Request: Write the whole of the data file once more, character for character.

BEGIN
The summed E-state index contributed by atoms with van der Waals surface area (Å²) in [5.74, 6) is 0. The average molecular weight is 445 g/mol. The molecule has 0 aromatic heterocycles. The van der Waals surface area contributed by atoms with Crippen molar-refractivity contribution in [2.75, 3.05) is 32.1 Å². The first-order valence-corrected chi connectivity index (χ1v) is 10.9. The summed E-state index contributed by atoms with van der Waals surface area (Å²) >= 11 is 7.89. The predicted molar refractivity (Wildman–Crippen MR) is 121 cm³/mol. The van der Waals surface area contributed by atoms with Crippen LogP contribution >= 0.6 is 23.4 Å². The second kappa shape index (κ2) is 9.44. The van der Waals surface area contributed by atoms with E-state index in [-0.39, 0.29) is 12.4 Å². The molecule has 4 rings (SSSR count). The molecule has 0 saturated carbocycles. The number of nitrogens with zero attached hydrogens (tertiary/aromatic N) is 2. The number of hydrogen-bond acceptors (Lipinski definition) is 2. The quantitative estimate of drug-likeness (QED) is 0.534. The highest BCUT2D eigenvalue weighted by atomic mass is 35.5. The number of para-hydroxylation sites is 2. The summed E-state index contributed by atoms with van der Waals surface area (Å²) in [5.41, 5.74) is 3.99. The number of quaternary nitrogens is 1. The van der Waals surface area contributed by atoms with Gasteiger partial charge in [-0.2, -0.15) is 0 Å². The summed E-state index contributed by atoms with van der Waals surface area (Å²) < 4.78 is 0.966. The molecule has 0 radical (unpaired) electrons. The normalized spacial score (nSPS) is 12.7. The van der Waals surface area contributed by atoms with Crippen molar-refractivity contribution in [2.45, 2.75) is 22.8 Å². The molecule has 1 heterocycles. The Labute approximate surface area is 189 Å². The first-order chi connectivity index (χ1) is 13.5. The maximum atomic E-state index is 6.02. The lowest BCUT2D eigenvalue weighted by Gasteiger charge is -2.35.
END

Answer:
The summed E-state index contributed by atoms with van der Waals surface area (Å²) in [5.74, 6) is 0. The average molecular weight is 445 g/mol. The molecule has 0 aromatic heterocycles. The van der Waals surface area contributed by atoms with Crippen molar-refractivity contribution in [2.75, 3.05) is 32.1 Å². The first-order valence-corrected chi connectivity index (χ1v) is 10.9. The summed E-state index contributed by atoms with van der Waals surface area (Å²) >= 11 is 7.89. The predicted molar refractivity (Wildman–Crippen MR) is 121 cm³/mol. The van der Waals surface area contributed by atoms with Crippen LogP contribution >= 0.6 is 23.4 Å². The second kappa shape index (κ2) is 9.44. The van der Waals surface area contributed by atoms with E-state index in [-0.39, 0.29) is 12.4 Å². The molecule has 4 rings (SSSR count). The molecule has 0 saturated carbocycles. The number of nitrogens with zero attached hydrogens (tertiary/aromatic N) is 2. The number of hydrogen-bond acceptors (Lipinski definition) is 2. The quantitative estimate of drug-likeness (QED) is 0.534. The highest BCUT2D eigenvalue weighted by atomic mass is 35.5. The number of para-hydroxylation sites is 2. The summed E-state index contributed by atoms with van der Waals surface area (Å²) in [5.41, 5.74) is 3.99. The number of quaternary nitrogens is 1. The van der Waals surface area contributed by atoms with Gasteiger partial charge in [-0.2, -0.15) is 0 Å². The summed E-state index contributed by atoms with van der Waals surface area (Å²) < 4.78 is 0.966. The molecule has 0 radical (unpaired) electrons. The normalized spacial score (nSPS) is 12.7. The van der Waals surface area contributed by atoms with Crippen molar-refractivity contribution in [2.45, 2.75) is 22.8 Å². The molecule has 1 heterocycles. The Labute approximate surface area is 189 Å². The first-order chi connectivity index (χ1) is 13.5. The maximum atomic E-state index is 6.02. The lowest BCUT2D eigenvalue weighted by Gasteiger charge is -2.35.